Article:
Cardinal Flower Green Heron 2 Green Heron Spider 2 Spider Turkey Vulture Willow tree

Shenandoah National Park

I live about fifteen minutes from an entrance to Shenandoah National Park and sometimes I am engaged in volunteer activities there.  Memorial Day was one of those days.  After getting the “work” done, I took some photos along the trail on the way back to the car.  Enjoy.SNP 11 SNP 12 SNP 10 SNP 9 SNP 7 SNP 6 SNP 5 SNP 4 SNP 3 SNP 2 SNP 1

Signs of Spring

Spring was a long time coming this year, but once it emerged, everything popped out suddenly, creating beautiful colors everywhere and washing all of us with pollen, and subsequently, allergies.  My photography excursions have been few lately because of the latter, but today I feel re-energized by my contact with nature as everything comes to life.

My husband and I monitor a bluebird trail on a local golf course, and today was our second day out checking what is happening in the boxes.  The bluebirds have been so busy since last week.  There are nests in 14 boxes and a total of 22 eggs.  Last week we had only 2 nests and 5 eggs.  The chickadees are also busy and now have three nests, one of which has 5 eggs.  This was so exciting to us.

But, the added bonus of monitoring a bluebird trail is the opportunity to see other wildlife.  Today we saw a beautiful heron on the golf course near one of the larger ponds. It is smaller than the familiar Great Blue Heron.  I photographed it and identified it as a Green Heron.  It flashes a lot of blue in flight, and no green that I could detect, even in my image, but it is a beautiful bird, no matter the name.  I also photographed a Meadowlark and a Kingbird, as well as a bumblebee on large blue hyacinths.  I am so glad for spring and new life.

Bumblebee on Hyacinth Green Heron Green Heron Meadowlark

Feathered Friends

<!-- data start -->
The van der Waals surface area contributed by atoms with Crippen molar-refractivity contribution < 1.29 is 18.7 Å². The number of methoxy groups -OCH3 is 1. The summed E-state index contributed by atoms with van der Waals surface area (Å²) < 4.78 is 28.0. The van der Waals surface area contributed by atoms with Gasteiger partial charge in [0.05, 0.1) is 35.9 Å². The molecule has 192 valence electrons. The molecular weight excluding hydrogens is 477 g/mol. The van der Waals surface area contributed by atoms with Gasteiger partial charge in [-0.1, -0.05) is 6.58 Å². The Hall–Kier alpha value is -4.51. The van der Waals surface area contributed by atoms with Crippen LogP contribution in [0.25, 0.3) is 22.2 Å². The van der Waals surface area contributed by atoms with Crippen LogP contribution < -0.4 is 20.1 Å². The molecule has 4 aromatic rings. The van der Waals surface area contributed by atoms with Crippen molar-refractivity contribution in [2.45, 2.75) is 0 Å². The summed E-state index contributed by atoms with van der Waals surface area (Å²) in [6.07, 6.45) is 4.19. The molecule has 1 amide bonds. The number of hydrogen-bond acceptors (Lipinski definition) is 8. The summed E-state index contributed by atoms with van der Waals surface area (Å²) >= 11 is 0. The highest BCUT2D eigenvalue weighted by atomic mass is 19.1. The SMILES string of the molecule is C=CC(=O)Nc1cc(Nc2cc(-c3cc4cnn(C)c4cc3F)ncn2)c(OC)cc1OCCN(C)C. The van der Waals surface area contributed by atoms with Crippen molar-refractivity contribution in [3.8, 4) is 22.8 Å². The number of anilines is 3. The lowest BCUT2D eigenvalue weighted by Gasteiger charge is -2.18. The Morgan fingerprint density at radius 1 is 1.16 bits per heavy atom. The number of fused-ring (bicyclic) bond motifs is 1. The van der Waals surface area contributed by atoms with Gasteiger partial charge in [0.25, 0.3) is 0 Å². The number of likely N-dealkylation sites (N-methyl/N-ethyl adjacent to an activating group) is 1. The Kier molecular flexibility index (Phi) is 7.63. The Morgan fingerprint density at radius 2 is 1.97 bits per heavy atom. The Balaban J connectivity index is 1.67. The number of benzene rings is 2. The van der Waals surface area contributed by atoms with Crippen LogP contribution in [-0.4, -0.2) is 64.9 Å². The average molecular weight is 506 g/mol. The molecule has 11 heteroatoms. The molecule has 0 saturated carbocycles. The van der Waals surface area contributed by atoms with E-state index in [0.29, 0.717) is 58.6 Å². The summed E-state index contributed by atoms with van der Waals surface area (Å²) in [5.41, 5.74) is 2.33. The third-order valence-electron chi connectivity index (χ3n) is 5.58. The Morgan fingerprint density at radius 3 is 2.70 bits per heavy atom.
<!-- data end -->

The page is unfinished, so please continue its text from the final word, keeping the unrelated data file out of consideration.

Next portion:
The forecast called for a few flurries this morning.  It is flurrying really hard out there! I love it.  We have a number of feeders on our property, placed very close to a maple tree not far from the house.  On a snowy day, the variety of birds is exciting, and watching them flit from the feeders to the tree is exhilarating. My goal today was to get an image of cardinals and bluejays together on the tree.  I think I was successful in this endeavor, although I can never get as close as I really want.   Today the female cardinals are the most beautiful I have ever seen them.  They stand out in the snow and have a golden glow.  I liked the fact that I captured a cardinal and a bluejay in flight….a bonus for standing in 29 degrees and waiting patiently for the birds to align themselves just as I wanted.

You may be wondering why all the birds are facing to the right.  The mountains are located in that direction.  Normally they could enjoy the view, but today the mountains are obliterated by the snowfall, uh, flurries.  They are facing to the right because that’s where the feeders are located.

Incoming cardinal

Incoming bluejay Four cardinals and a Sparrow Two Female Cardinals Beautiful Male Bluejays and Cardinal